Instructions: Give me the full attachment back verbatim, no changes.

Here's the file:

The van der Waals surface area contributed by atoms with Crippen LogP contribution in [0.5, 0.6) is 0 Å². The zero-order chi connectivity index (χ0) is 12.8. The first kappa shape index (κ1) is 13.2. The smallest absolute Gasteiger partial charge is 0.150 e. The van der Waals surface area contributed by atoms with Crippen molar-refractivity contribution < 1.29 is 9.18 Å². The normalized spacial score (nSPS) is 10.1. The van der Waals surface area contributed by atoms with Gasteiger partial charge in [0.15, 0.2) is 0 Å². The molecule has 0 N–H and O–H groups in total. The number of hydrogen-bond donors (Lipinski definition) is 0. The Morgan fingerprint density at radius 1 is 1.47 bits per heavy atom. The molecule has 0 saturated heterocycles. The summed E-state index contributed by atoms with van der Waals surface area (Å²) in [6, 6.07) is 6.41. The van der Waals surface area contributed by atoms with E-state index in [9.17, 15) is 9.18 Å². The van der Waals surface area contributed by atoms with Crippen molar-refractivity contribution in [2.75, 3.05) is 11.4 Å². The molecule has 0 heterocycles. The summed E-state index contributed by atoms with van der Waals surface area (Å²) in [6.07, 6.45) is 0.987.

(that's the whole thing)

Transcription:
The van der Waals surface area contributed by atoms with Crippen LogP contribution in [0.5, 0.6) is 0 Å². The zero-order chi connectivity index (χ0) is 12.8. The first kappa shape index (κ1) is 13.2. The smallest absolute Gasteiger partial charge is 0.150 e. The van der Waals surface area contributed by atoms with Crippen molar-refractivity contribution < 1.29 is 9.18 Å². The normalized spacial score (nSPS) is 10.1. The van der Waals surface area contributed by atoms with Gasteiger partial charge in [0.15, 0.2) is 0 Å². The molecule has 0 N–H and O–H groups in total. The number of hydrogen-bond donors (Lipinski definition) is 0. The Morgan fingerprint density at radius 1 is 1.47 bits per heavy atom. The molecule has 0 saturated heterocycles. The summed E-state index contributed by atoms with van der Waals surface area (Å²) in [6, 6.07) is 6.41. The van der Waals surface area contributed by atoms with E-state index in [9.17, 15) is 9.18 Å². The van der Waals surface area contributed by atoms with Crippen molar-refractivity contribution in [2.75, 3.05) is 11.4 Å². The molecule has 0 heterocycles. The summed E-state index contributed by atoms with van der Waals surface area (Å²) in [6.07, 6.45) is 0.987.